10. An asset allocation strategy would reduce the volatility of a portfolio. Rebalancing to cash when equities had outperformed and back in when they had fallen.
    It wouldn't eliminate the problem but would mitigate the damage of big crashes.
    You just have to have faith to buy a falling market, and then wait.

  11. Rob Bennett -

    That doesn't make sense.

    The fact that investors are irrational is exactly the reason we can get a good return on equities above non-risky assets, and that so much of the world's wealth stays in non-risky assets.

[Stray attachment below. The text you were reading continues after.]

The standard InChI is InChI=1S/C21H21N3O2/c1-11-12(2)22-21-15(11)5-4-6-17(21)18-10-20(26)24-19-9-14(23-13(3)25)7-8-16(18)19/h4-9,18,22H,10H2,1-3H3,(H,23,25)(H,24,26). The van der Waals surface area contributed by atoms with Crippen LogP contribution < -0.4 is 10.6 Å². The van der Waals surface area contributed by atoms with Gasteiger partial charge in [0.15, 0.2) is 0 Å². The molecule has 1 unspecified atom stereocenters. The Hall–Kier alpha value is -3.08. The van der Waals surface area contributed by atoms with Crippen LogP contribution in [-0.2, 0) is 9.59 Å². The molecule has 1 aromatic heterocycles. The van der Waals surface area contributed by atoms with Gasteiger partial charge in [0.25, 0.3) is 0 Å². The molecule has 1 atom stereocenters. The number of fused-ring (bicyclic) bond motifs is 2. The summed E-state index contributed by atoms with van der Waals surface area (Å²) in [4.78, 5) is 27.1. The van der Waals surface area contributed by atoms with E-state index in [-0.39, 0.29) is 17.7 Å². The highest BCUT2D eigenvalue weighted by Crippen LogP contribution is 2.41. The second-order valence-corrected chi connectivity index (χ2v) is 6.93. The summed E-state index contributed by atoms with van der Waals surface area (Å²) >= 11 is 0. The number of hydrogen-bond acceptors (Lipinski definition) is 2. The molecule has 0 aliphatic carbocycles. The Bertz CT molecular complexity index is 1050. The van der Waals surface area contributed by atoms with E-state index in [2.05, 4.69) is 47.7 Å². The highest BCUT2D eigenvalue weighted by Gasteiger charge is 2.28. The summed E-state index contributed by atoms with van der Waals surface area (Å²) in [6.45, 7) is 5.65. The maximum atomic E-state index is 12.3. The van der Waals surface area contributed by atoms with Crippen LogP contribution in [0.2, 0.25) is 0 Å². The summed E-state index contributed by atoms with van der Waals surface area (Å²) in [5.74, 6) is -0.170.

If all participants were purely rational, the equity risk premium must logically disappear as any gain above non-risky assets would be bid down by the arbitrage your hypothesis depends on.

    And that is what roughly what happens, right? As the equity risk premium appears to disappear in a bull market (stocks can only go up!), more investors get pulled in, and bubbles appear. As the market tries to correct those new investors pull out (buy high! sell low!) and the correction is oversold.


  12. Fabulous article, snappily summarized by Parker John.

    You need to work out the utility cost/benefit of the fact that I *like* trading away some of my gains in the active part of my portfolio, because of the thrills!

    Perhaps that's the missing chunk of the equation. Give me a credit on your Phd. ;)

  13. I am new to this forum, but I am optimistic and enthusiastic about your subject mater, as I am a vocal proponent of behavioral economics.